How CC Carnie Built A Career In Both The Sports And Entertainment Industries
Those who read our site regularly know how difficult it is to break in to the sports business industry. If you’re a woman, multiply that difficulty by 100. One woman, CC Carnie, has been able to defy those odds and build a career in both sports and music.
While attending Plymouth State University, part of The University of NH system, CC began to get involved in the music industry. “In my sophomore year, I got heavily involved at the college radio station, became an on-air personality/DJ, then Music and Program Director. That started me on the road to my first career journey in the music business before I went into the Sports Industry in 2008,” said CC.
“While in college, I was always attending industry conferences and communicating with the record labels on a weekly basis, Bad Boy, Def Jam, Interscope and the like. I ended up becoming close friends with many of the staff at those labels, many of whom are still close friends to this day. One friend in particular, MC Serch, who was VP of Promotions at Def Jam at the time, became my mentor and helped me navigate getting my foot in the door post-graduation. So many of the things I learned early in my career with the labels, artists, and in the music industry in general have carried over to my career in the sports industry.”
“Most importantly I would say is to always be authentic, honest, transparent and don’t bulls**t people. Yes, at times it will be to your detriment. But I have always found that people respond to authenticity and in an industry where so much is smoke and mirrors, to the ones that matter and who share your sensibilities, you will be a breath of fresh air,” continued CC.
CC eventually helped build up the company Serchlite and became a partner there. While she had built a successful name and career in the music business, she felt she was ready for something new. “At the time, in 2007-08, I was a partner at Serchlite, which was a company I helped build from the ground-up. There was so much that went into building the company—fostering and managing relationships, breaking artists, managing budgets and payroll—I understood that building a brand was an all-encompassing job, so I gave it everything I had. I was in the meetings, I went on tour, I did everything across the board. Whatever needed to get done, I did it,” said CC.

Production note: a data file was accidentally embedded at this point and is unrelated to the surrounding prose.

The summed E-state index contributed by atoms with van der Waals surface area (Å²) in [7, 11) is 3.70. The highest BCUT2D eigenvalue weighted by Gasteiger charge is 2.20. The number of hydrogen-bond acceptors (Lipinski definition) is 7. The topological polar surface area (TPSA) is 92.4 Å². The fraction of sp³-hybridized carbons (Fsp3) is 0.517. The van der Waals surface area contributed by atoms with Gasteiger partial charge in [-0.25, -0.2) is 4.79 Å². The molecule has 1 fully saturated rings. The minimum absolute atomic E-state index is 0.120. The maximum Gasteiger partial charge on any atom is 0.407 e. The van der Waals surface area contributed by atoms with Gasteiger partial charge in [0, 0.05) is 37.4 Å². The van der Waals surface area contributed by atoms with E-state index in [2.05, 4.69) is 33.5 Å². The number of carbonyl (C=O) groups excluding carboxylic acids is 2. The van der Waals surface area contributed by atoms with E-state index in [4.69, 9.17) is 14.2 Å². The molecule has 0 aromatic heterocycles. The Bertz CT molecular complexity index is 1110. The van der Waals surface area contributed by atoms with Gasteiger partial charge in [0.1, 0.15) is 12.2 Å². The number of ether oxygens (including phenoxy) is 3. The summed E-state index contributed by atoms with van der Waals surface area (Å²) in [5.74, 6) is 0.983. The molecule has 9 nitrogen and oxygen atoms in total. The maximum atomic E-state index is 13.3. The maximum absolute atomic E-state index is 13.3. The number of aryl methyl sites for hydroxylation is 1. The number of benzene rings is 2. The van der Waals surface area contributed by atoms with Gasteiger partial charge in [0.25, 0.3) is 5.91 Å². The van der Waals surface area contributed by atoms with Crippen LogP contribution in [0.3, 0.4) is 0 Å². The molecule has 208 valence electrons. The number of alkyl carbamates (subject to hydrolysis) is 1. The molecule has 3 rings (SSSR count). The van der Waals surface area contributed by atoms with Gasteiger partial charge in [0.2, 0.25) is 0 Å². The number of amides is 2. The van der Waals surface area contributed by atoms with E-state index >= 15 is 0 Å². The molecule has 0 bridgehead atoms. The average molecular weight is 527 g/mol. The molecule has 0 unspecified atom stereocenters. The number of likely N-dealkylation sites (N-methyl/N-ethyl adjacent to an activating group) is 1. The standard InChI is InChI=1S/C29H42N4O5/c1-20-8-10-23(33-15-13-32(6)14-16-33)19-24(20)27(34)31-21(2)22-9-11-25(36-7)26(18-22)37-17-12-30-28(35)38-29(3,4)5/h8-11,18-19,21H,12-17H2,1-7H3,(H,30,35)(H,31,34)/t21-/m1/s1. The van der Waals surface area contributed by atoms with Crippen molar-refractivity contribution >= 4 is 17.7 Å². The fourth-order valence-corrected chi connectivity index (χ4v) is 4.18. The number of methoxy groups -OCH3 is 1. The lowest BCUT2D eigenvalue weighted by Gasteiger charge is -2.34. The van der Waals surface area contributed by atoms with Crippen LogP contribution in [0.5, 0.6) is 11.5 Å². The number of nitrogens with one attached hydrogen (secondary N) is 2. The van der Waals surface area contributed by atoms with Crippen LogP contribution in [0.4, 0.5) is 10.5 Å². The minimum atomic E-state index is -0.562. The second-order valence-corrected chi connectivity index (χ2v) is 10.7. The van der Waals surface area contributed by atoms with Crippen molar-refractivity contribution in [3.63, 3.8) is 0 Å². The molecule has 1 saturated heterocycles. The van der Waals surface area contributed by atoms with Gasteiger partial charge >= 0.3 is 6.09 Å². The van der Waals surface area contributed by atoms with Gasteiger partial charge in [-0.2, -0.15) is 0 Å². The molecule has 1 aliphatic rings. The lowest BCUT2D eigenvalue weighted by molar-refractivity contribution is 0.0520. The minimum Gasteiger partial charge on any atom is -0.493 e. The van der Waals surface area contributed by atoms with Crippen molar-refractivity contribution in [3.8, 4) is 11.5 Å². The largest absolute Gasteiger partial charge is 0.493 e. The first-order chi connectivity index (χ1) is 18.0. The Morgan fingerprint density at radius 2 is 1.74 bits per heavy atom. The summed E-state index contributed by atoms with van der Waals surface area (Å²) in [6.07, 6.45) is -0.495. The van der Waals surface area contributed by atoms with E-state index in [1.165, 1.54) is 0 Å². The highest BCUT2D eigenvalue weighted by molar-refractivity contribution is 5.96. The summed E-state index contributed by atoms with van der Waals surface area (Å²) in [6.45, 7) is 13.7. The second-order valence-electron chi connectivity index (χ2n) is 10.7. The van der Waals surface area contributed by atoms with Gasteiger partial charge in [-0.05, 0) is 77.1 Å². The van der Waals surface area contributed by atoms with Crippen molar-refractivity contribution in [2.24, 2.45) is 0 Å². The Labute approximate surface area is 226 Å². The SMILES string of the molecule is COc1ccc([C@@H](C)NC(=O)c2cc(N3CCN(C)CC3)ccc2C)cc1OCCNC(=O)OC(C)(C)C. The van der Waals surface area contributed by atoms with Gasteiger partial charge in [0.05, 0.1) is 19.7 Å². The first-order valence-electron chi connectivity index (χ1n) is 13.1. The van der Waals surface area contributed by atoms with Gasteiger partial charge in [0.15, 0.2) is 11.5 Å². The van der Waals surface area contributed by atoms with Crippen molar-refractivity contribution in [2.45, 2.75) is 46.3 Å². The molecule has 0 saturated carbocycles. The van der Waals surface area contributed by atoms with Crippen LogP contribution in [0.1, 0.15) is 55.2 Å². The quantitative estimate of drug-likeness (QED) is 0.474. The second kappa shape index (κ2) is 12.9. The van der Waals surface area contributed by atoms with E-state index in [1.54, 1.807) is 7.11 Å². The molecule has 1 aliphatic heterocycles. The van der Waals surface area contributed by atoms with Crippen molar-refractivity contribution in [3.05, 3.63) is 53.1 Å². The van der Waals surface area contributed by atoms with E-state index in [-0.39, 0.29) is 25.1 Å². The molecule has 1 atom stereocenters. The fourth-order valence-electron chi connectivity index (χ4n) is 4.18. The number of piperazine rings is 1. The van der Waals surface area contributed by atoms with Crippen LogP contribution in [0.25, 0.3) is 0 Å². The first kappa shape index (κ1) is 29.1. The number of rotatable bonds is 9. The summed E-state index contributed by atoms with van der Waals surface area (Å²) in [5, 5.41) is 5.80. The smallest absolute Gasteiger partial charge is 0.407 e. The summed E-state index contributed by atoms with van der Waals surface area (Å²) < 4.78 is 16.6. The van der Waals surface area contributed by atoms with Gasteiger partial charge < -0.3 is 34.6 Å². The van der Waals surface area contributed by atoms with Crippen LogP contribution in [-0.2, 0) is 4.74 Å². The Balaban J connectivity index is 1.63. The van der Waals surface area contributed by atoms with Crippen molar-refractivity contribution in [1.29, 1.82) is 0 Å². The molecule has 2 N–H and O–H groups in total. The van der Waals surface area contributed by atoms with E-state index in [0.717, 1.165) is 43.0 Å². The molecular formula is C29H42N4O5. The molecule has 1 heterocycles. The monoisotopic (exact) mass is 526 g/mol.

“By 2008, I had been in the music industry for 9 years, where I got to work with some of the biggest acts in the world and sit in meetings with some of the most genius marketing minds in the world, but I was getting restless. I was ready for a change. I look back at my time in the music industry and see it as a huge blessing and an amazing journey that provided me the experience, the relationships and confidence I needed to step out on my own and start my own business.” continued CC.
It was then that CC decided to launch Conversion Sports & Entertainment. Conversion is a Marketing/PR firm with clients in both sports and music. One of CC’s first major deals was a licensing deal with ESPN The Magazine.
“Roxanne Jones was one of the founding editors of ESPN The Magazine at the time and a Senior VP. She was also a close friend and a terrific support system. She encouraged me to start Conversion. She not only did this over dinners and many late night conversations, but also supported me with real business. During my transition, she brought me into the Magazine and helped to close a deal for the Magazine to license our first big annual NFL Draft event. I really took her mentorship to heart and always try to do the same for other new, young up and coming women in the sports industry,” said CC.
In discussing her day to day life currently, CC said “A typical day for me begins around 7am, I try and hit the gym early and get in a positive mind-set, grab the Wall Street Journal or NY Times to read over breakfast, log-on to social media, make sure there’s nothing breaking that I may need to address, then start my day.”
“The first half of my day, I review all upcoming client commitments and media pitches, editorial calendars and deadlines, brands were working with and event schedules. Next, I start my East Coast calls to brands and media, pitching clients for inclusion or engagement. I usually schedule my meetings for the 2nd half of the day. Finally, I’ll get back to the office around 4 or 5 and do all West Coast business and calls. (The NFL Networks, Fox, TV and Film pitches etc.) Wrap up around 8 or 9 and then head out to support my friend’s events or network over dinner,” continued CC.
CC was clearly passionate about her work and the industry itself. When asked what it’s like to be a woman in the sports industry, CC said “To quote Jay-Z, it’s the gift & the curse. I won’t lie, it definitely helps getting your foot in the door at places or a return phone call but that’s often where it ends if you don’t make a positive impression. I would say, know your business and make it your business to know your business. Do your homework and never sell out to the lowest common denominator and by that I mean using sex or your sexuality to get a job, a client, an opportunity, or a gig. That’s a very short-lived game and you will never be respected.”
CC also offered some advice to those looking to break into the business stating, “Stay passionate, stay authentic, stay consistent, and always be honest.”
There are many different careers and paths within the sports industry and CC Carnie is yet another example that there’s no “right way” to break in.